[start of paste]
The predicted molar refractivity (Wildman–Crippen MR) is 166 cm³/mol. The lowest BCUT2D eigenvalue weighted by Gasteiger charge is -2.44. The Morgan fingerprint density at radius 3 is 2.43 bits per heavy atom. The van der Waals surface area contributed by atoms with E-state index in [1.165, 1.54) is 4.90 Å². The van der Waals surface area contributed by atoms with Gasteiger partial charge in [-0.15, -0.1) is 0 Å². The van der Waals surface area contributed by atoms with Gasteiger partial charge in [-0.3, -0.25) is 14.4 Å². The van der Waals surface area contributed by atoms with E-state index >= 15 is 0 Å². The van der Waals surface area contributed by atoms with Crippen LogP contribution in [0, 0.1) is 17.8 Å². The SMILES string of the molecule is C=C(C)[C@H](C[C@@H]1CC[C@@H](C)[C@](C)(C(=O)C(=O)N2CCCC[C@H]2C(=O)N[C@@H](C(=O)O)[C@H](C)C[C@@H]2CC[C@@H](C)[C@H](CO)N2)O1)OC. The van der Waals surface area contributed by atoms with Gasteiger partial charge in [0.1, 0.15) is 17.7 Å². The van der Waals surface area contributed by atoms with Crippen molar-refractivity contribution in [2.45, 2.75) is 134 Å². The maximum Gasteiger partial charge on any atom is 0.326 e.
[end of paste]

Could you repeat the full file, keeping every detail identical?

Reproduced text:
The predicted molar refractivity (Wildman–Crippen MR) is 166 cm³/mol. The lowest BCUT2D eigenvalue weighted by Gasteiger charge is -2.44. The Morgan fingerprint density at radius 3 is 2.43 bits per heavy atom. The van der Waals surface area contributed by atoms with E-state index in [1.165, 1.54) is 4.90 Å². The van der Waals surface area contributed by atoms with Gasteiger partial charge in [-0.15, -0.1) is 0 Å². The van der Waals surface area contributed by atoms with Gasteiger partial charge in [-0.3, -0.25) is 14.4 Å². The van der Waals surface area contributed by atoms with E-state index >= 15 is 0 Å². The van der Waals surface area contributed by atoms with Crippen LogP contribution in [0, 0.1) is 17.8 Å². The SMILES string of the molecule is C=C(C)[C@H](C[C@@H]1CC[C@@H](C)[C@](C)(C(=O)C(=O)N2CCCC[C@H]2C(=O)N[C@@H](C(=O)O)[C@H](C)C[C@@H]2CC[C@@H](C)[C@H](CO)N2)O1)OC. The van der Waals surface area contributed by atoms with Gasteiger partial charge in [0.1, 0.15) is 17.7 Å². The van der Waals surface area contributed by atoms with Crippen molar-refractivity contribution in [2.45, 2.75) is 134 Å². The maximum Gasteiger partial charge on any atom is 0.326 e.